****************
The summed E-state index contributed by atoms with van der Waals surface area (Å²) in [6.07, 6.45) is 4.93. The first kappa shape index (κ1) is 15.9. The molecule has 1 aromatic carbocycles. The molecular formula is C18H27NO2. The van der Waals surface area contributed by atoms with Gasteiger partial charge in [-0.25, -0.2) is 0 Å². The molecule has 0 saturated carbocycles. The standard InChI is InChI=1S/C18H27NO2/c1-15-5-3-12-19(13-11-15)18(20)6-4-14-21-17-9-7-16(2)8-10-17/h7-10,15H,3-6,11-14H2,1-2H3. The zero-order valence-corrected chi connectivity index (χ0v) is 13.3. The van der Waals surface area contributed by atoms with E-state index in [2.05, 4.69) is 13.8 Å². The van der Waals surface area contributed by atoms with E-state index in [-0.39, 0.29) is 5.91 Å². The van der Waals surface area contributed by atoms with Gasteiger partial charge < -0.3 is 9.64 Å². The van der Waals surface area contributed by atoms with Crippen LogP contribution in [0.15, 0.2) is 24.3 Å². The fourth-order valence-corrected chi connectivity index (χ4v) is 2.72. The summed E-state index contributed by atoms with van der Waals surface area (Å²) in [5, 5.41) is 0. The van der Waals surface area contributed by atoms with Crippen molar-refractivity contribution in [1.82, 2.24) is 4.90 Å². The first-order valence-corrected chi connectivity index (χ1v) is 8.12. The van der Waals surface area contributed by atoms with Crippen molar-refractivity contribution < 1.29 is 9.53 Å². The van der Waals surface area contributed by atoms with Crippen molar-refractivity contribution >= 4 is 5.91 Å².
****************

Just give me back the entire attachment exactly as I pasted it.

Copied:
The summed E-state index contributed by atoms with van der Waals surface area (Å²) in [6.07, 6.45) is 4.93. The first kappa shape index (κ1) is 15.9. The molecule has 1 aromatic carbocycles. The molecular formula is C18H27NO2. The van der Waals surface area contributed by atoms with Gasteiger partial charge in [-0.25, -0.2) is 0 Å². The molecule has 0 saturated carbocycles. The standard InChI is InChI=1S/C18H27NO2/c1-15-5-3-12-19(13-11-15)18(20)6-4-14-21-17-9-7-16(2)8-10-17/h7-10,15H,3-6,11-14H2,1-2H3. The zero-order valence-corrected chi connectivity index (χ0v) is 13.3. The van der Waals surface area contributed by atoms with E-state index in [2.05, 4.69) is 13.8 Å². The van der Waals surface area contributed by atoms with E-state index in [-0.39, 0.29) is 5.91 Å². The van der Waals surface area contributed by atoms with Gasteiger partial charge < -0.3 is 9.64 Å². The van der Waals surface area contributed by atoms with Crippen LogP contribution in [0.15, 0.2) is 24.3 Å². The fourth-order valence-corrected chi connectivity index (χ4v) is 2.72. The summed E-state index contributed by atoms with van der Waals surface area (Å²) in [5, 5.41) is 0. The van der Waals surface area contributed by atoms with Crippen molar-refractivity contribution in [1.82, 2.24) is 4.90 Å². The first-order valence-corrected chi connectivity index (χ1v) is 8.12. The van der Waals surface area contributed by atoms with Crippen molar-refractivity contribution < 1.29 is 9.53 Å². The van der Waals surface area contributed by atoms with Crippen molar-refractivity contribution >= 4 is 5.91 Å².